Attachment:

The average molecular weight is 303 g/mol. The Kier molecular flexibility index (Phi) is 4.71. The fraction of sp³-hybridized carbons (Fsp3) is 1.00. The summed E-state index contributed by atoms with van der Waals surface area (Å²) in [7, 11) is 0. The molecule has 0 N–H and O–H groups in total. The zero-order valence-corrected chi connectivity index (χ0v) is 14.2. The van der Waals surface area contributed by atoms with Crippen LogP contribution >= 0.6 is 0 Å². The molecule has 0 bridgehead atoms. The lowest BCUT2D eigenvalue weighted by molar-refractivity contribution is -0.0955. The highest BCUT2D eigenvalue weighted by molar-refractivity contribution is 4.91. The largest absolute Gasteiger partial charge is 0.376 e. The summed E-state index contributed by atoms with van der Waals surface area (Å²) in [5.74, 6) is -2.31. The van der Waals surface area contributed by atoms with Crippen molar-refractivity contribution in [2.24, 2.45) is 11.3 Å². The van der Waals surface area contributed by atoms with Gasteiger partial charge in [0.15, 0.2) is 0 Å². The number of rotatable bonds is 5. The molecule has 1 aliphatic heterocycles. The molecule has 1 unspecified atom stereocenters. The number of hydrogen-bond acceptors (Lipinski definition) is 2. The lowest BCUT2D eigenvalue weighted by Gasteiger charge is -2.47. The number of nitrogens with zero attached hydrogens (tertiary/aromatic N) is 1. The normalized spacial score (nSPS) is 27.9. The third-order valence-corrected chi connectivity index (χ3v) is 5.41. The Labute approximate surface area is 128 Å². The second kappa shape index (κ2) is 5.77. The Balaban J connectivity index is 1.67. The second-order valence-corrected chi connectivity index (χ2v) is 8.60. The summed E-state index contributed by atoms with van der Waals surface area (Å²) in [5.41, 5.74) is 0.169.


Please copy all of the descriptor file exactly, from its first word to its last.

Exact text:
The average molecular weight is 303 g/mol. The Kier molecular flexibility index (Phi) is 4.71. The fraction of sp³-hybridized carbons (Fsp3) is 1.00. The summed E-state index contributed by atoms with van der Waals surface area (Å²) in [7, 11) is 0. The molecule has 0 N–H and O–H groups in total. The zero-order valence-corrected chi connectivity index (χ0v) is 14.2. The van der Waals surface area contributed by atoms with Crippen LogP contribution >= 0.6 is 0 Å². The molecule has 0 bridgehead atoms. The lowest BCUT2D eigenvalue weighted by molar-refractivity contribution is -0.0955. The highest BCUT2D eigenvalue weighted by molar-refractivity contribution is 4.91. The largest absolute Gasteiger partial charge is 0.376 e. The summed E-state index contributed by atoms with van der Waals surface area (Å²) in [5.74, 6) is -2.31. The van der Waals surface area contributed by atoms with Crippen molar-refractivity contribution in [2.24, 2.45) is 11.3 Å². The van der Waals surface area contributed by atoms with Gasteiger partial charge in [0.15, 0.2) is 0 Å². The number of rotatable bonds is 5. The molecule has 1 aliphatic heterocycles. The molecule has 1 unspecified atom stereocenters. The number of hydrogen-bond acceptors (Lipinski definition) is 2. The lowest BCUT2D eigenvalue weighted by Gasteiger charge is -2.47. The number of nitrogens with zero attached hydrogens (tertiary/aromatic N) is 1. The normalized spacial score (nSPS) is 27.9. The third-order valence-corrected chi connectivity index (χ3v) is 5.41. The Labute approximate surface area is 128 Å². The second kappa shape index (κ2) is 5.77. The Balaban J connectivity index is 1.67. The second-order valence-corrected chi connectivity index (χ2v) is 8.60. The summed E-state index contributed by atoms with van der Waals surface area (Å²) in [5.41, 5.74) is 0.169.